spaceSpace and Physics

Home-Grown Organic Materials Discovered On The Surface Of Ceres


Dr. Alfredo Carpineti

Senior Staff Writer & Space Correspondent

clockFeb 16 2017, 19:00 UTC

The Occator Crater, one of the many amazing pictures Dawn has taken of Ceres. NASA/JPL-Caltech/UCLA/MPS/DLR/IDA

Ceres continues to be a fascinating world, exceeding the expectations of astronomers. The latest news from the dwarf planet is the discovery of organic materials on its surface.

In a paper published in Science, an international team has identified an organic-rich area in the Northern hemisphere of Ceres, near the Ernutet Crater. The region is about 1,000 square kilometers (386 square miles) and is rich in aliphatic carbons.


The type of organic materials found includes methane and several types of common hydrocarbons, which are of importance as they are considered to be the precursor molecules to amino acids, the building blocks of life.

Aliphatic compounds are also relatively fragile, so observing them implies they were actually formed on the dwarf planet and didn’t come from another body. This idea is strengthened by the fact that the compounds would have a different distribution across the surface of Ceres.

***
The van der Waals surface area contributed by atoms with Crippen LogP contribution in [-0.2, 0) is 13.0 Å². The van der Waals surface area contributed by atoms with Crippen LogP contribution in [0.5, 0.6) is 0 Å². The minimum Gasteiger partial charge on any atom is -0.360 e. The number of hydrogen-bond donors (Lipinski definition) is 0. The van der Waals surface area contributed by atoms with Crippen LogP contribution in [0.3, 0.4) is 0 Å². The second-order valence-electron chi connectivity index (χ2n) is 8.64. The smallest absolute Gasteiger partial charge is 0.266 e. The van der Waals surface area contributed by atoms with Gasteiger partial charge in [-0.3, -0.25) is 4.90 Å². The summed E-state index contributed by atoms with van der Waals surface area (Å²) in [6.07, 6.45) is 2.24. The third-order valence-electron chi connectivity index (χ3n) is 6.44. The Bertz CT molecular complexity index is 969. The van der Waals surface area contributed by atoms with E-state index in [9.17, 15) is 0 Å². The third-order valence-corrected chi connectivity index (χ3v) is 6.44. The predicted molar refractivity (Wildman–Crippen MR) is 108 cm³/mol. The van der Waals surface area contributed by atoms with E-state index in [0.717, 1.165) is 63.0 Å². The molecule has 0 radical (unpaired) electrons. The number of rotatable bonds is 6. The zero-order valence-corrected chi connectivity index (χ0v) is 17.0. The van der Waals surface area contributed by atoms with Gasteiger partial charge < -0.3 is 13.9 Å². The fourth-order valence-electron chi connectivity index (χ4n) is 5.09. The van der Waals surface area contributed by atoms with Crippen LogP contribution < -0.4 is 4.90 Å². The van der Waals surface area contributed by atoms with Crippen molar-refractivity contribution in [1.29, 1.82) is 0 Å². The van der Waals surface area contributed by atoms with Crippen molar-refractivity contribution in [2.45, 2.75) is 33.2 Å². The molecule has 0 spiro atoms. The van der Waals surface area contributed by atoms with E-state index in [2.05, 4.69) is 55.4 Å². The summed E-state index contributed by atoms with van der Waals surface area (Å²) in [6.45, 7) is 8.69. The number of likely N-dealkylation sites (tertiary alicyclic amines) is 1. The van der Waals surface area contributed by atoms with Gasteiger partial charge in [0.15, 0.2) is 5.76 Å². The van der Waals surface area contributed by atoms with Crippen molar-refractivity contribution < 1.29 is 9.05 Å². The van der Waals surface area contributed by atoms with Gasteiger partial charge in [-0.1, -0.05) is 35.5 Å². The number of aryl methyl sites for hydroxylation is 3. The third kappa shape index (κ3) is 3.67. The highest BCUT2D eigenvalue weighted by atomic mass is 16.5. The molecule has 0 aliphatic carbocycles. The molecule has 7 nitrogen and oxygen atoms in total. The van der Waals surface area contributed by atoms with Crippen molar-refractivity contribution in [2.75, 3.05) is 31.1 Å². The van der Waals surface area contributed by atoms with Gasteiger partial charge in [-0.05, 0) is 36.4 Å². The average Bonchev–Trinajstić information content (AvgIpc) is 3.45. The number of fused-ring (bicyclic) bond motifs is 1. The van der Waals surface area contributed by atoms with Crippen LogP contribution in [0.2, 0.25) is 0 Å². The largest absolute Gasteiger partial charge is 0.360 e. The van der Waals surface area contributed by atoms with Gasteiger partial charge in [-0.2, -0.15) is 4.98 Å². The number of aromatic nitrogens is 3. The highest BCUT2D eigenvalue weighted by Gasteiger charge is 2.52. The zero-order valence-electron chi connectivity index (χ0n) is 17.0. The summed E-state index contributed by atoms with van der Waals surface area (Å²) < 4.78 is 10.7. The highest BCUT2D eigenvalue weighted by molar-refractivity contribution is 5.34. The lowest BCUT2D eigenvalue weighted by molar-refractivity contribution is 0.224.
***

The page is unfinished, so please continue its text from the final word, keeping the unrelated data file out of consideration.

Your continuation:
“This is the first time that this signature has been seen so clearly on an asteroid and other airless bodies,” lead author Maria Chiara De Sanctis said in a press briefing from the Italian National Institute for Astrophysics (INAF). "Organics have also been seen on comets, but it was not easily identifiable with a specific kind of organic."

The high-precision of this discovery comes from the tremendous capability of VIRMS, the visible and infrared mapping spectrometer, housed onboard NASA’s Dawn probe, which is currently exploring Ceres. The instrument was also responsible for the discovery of other molecules and compounds.


It turns out Ceres is also rich in ammonia, carbonates, salts, and water ice. The combined presence of these chemicals, and the new discovery of organics, suggests that the dwarf planet is a favorable environment for prebiotic chemistry to take place.

Ceres, which has been studied by Dawn for two years, is the largest body in the asteroid main belt and a unique world of salt volcanos and disappearing ice volcanos. Dawn will continue to study it, and, when the mission ends, will become a perpetual satellite of Ceres as it’s in a very stable orbit around the dwarf planet.

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